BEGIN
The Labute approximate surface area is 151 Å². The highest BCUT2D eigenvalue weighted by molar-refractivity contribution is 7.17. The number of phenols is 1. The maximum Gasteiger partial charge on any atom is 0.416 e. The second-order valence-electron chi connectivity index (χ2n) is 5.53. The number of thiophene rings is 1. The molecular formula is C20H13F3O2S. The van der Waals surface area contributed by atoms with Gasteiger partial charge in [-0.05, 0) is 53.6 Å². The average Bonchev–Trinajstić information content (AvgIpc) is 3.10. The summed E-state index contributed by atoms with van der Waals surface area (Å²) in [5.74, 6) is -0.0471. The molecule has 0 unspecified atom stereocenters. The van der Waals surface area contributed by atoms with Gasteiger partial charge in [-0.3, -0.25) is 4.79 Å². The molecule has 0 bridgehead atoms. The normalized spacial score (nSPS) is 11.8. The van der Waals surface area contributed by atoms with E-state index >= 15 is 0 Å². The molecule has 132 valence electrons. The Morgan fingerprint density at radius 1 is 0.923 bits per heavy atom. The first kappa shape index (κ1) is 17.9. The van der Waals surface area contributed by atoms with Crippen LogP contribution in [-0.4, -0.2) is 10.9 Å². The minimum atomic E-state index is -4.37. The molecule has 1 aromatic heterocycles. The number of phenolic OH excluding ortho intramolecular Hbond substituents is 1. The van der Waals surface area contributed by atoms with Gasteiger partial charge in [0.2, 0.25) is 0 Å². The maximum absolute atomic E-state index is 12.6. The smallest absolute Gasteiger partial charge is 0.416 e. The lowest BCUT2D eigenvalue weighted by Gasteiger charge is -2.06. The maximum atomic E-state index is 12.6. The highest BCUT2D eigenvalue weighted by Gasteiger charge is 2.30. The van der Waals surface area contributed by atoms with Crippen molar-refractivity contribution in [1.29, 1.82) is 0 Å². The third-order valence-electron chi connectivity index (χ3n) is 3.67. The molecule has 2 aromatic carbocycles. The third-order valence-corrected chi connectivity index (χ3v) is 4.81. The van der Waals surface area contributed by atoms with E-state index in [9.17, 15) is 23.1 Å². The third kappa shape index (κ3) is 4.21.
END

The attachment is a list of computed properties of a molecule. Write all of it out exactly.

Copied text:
The Labute approximate surface area is 151 Å². The highest BCUT2D eigenvalue weighted by molar-refractivity contribution is 7.17. The number of phenols is 1. The maximum Gasteiger partial charge on any atom is 0.416 e. The second-order valence-electron chi connectivity index (χ2n) is 5.53. The number of thiophene rings is 1. The molecular formula is C20H13F3O2S. The van der Waals surface area contributed by atoms with Gasteiger partial charge in [-0.05, 0) is 53.6 Å². The average Bonchev–Trinajstić information content (AvgIpc) is 3.10. The summed E-state index contributed by atoms with van der Waals surface area (Å²) in [5.74, 6) is -0.0471. The molecule has 0 unspecified atom stereocenters. The van der Waals surface area contributed by atoms with Gasteiger partial charge in [-0.3, -0.25) is 4.79 Å². The molecule has 0 bridgehead atoms. The normalized spacial score (nSPS) is 11.8. The van der Waals surface area contributed by atoms with E-state index >= 15 is 0 Å². The molecule has 132 valence electrons. The Morgan fingerprint density at radius 1 is 0.923 bits per heavy atom. The first kappa shape index (κ1) is 17.9. The van der Waals surface area contributed by atoms with Crippen LogP contribution in [-0.4, -0.2) is 10.9 Å². The minimum atomic E-state index is -4.37. The molecule has 1 aromatic heterocycles. The number of phenolic OH excluding ortho intramolecular Hbond substituents is 1. The van der Waals surface area contributed by atoms with Gasteiger partial charge in [0.2, 0.25) is 0 Å². The maximum absolute atomic E-state index is 12.6. The smallest absolute Gasteiger partial charge is 0.416 e. The lowest BCUT2D eigenvalue weighted by Gasteiger charge is -2.06. The maximum atomic E-state index is 12.6. The highest BCUT2D eigenvalue weighted by Gasteiger charge is 2.30. The van der Waals surface area contributed by atoms with Crippen molar-refractivity contribution in [1.29, 1.82) is 0 Å². The third-order valence-electron chi connectivity index (χ3n) is 3.67. The molecule has 2 aromatic carbocycles. The third-order valence-corrected chi connectivity index (χ3v) is 4.81. The van der Waals surface area contributed by atoms with E-state index in [9.17, 15) is 23.1 Å². The third kappa shape index (κ3) is 4.21.